Africa, the first victim of climate change

PHOTO/REUTERS - Presa municipal en Sudáfrica
PHOTO/REUTERS - Municipal dam in South Africa

No one is immune to the effects that climate change is having on the planet, but sub-Saharan Africa is undoubtedly the area where the problems it creates are the most unavoidable and pressing for the lives of its inhabitants. The most serious of these is caused by unprecedented temperatures, which are breaking all universal records measured in degrees, and which not only overwhelm human resistance, but also wipe out the vital hope that discards the destruction of agricultural crops.  

The relentless drought, which continues year after year, prevents the only natural resources that remain in many villages for hundreds of thousands of inhabitants to feed themselves from thriving: leguminous or cereal plantations wither almost before they are born, and domestic animals - as is also the case with wild animals to a large extent - die of exhaustion due to lack of pasture and in many cases thirst.  The natural parks become parched.  

To get drinking water, not to mention other basic necessities that are in short supply, the women of some tribes in particular have to walk tens of kilometres a day with jerry cans on their shoulders. But the drought shown in the images we see on television does not only create humanly dramatic situations. It is also to a large extent at the root of political and terrorist conflicts that cause casualties and instability.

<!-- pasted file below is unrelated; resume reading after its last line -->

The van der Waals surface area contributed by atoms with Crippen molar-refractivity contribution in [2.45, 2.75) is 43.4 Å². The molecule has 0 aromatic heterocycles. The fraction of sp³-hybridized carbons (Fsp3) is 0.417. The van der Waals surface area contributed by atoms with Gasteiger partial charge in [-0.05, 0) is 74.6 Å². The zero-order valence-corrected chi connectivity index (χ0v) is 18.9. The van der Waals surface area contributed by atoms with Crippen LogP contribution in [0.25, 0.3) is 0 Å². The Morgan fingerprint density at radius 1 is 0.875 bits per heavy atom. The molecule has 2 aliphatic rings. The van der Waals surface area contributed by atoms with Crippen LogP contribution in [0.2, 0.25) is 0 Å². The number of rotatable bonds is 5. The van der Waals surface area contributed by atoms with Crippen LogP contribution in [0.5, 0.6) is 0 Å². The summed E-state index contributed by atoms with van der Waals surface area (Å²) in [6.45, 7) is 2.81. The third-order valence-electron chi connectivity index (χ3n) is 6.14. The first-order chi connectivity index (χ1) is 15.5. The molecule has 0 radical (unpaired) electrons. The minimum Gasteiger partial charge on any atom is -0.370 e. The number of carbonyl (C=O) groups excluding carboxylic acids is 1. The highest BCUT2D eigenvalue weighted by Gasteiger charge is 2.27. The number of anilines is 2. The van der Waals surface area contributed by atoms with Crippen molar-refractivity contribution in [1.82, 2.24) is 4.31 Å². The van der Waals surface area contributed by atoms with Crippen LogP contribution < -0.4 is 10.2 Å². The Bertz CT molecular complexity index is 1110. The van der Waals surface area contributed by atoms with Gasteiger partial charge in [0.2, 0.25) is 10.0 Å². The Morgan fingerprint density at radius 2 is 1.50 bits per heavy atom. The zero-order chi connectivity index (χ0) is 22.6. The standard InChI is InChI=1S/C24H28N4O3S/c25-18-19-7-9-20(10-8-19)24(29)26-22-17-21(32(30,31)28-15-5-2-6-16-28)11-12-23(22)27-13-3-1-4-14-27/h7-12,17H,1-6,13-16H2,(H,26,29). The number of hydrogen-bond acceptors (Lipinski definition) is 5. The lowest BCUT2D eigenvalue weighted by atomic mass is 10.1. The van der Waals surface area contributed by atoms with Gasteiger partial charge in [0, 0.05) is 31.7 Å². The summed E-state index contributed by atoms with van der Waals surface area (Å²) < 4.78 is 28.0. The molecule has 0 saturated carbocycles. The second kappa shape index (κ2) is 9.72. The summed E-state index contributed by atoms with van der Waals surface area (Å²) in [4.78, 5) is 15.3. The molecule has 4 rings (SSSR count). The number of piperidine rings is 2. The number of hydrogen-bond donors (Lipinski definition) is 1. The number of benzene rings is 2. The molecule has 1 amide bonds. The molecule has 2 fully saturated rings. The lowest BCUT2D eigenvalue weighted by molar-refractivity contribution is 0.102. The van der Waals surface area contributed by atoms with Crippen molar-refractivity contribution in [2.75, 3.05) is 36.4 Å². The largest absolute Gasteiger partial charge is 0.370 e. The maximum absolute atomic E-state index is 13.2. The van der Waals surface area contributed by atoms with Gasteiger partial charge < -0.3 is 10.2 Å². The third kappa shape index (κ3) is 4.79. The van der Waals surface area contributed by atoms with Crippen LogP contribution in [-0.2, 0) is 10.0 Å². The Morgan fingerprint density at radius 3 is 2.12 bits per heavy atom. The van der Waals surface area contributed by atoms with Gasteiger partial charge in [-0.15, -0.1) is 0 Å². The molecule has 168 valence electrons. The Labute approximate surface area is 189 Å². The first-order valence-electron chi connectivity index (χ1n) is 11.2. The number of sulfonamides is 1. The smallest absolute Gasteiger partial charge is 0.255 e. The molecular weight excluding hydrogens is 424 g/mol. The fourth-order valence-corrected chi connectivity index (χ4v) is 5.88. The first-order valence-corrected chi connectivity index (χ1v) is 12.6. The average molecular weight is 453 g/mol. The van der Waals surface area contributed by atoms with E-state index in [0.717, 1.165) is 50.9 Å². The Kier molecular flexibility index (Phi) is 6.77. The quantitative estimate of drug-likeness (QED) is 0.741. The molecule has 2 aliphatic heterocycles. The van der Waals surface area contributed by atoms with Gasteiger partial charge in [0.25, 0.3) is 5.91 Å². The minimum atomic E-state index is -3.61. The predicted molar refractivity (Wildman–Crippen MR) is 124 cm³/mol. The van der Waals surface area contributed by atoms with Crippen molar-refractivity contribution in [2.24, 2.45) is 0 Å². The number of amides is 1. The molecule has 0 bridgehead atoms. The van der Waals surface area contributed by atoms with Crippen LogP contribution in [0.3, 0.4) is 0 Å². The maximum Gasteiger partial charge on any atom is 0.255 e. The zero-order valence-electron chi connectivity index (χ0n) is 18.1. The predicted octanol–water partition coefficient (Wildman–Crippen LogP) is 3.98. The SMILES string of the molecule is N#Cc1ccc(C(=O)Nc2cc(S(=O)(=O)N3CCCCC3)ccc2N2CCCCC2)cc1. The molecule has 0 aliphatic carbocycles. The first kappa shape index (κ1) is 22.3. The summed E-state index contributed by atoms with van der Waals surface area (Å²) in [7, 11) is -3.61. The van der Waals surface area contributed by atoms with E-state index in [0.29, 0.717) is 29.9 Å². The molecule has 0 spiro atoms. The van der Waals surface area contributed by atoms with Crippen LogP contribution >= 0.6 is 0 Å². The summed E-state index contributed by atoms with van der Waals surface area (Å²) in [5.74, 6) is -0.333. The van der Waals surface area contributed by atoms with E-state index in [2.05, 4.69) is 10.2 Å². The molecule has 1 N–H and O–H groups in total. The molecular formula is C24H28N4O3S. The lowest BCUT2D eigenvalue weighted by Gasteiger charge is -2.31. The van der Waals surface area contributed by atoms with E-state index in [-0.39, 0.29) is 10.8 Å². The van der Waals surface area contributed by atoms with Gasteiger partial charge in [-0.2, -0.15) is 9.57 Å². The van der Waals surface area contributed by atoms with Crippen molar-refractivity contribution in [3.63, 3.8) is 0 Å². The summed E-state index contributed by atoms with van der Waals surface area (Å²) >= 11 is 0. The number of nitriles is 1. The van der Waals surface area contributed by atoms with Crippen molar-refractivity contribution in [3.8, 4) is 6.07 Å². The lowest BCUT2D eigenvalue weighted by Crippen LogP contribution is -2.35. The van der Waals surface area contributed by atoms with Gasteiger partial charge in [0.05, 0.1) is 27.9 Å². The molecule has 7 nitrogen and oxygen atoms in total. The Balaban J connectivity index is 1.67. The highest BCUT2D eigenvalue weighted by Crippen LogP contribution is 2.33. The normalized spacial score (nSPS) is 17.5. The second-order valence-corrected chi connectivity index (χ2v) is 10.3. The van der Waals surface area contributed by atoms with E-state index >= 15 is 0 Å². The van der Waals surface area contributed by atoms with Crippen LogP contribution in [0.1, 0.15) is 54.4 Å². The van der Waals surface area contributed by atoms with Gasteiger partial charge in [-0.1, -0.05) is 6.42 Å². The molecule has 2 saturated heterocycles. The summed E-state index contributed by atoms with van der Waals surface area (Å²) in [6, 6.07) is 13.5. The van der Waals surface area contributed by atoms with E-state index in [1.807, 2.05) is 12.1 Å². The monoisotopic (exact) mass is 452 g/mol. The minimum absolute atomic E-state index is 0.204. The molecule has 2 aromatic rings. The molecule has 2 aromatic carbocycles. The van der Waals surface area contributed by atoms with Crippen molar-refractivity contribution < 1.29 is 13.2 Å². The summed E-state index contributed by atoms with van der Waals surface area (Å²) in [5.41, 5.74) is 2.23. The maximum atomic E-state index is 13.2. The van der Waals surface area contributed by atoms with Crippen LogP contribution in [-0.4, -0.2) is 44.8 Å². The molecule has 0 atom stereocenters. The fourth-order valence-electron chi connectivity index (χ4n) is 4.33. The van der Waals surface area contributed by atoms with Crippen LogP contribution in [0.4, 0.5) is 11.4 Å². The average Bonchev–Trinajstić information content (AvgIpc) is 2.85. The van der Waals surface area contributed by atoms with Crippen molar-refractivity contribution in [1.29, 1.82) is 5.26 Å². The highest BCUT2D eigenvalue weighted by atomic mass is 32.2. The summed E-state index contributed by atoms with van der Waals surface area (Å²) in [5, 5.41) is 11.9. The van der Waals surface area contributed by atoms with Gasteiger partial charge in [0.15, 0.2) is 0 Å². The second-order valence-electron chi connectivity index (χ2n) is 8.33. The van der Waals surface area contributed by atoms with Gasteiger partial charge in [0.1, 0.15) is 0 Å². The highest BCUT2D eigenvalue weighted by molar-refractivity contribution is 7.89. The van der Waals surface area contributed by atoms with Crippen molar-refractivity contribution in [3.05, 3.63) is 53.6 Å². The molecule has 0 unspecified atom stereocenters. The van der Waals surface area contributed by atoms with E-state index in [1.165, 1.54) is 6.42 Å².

The misery that is created is one of the attitudes of rebellion suffered in several countries where young people in particular only have the alternative of the risk of embarking on a boat, defying the waves to emigrate in search of other, less dramatic horizons. Having to live by asking customers for help at the door of supermarkets is less harsh than having to spend weeks enduring hunger and even thirst without seeing an end to their misfortune. 

Among the countries most affected by the drought, against which there is no alternative, the ten most distressed are in Africa. Experts who follow developments, such as the spread of jihadism, conclude that this is more a political than a religious reaction. The faith that jihadism spreads creates illusion.  Young people especially are more likely to believe the promises of improving their future, even their present, with the theories of organisations such as Boko Haram. 

This violent sect, which emerged twelve years ago in Nigeria where it carried out atrocious terrorist actions, from mass killings to mass abductions of children, far from being defeated by the armed forces deployed in their pursuit in the north, continues to spread especially in the border countries around the gigantic Lake Chad, where the fanatical hope is that the water will increase despite the lack of rain. In addition to Chad and Nigeria, these countries include Cameroon, Niger, Mali and Burkina Faso. 

In the latter two, the conflicts created have already taken anarchic control of power. But it should be added that the problem affects the whole of the Sahel, the entire southern Sahara, the most desperate area. Both the Red Cross and the UN itself, as well as the NGOs working in those territories, have already warned of the problems and dangers that are accumulating there and for which no one, no Western power, apart from the strenuous penetration of China seeking its advantage, can find, if at all, a solution to a problem that the weather is aggravating by the minute.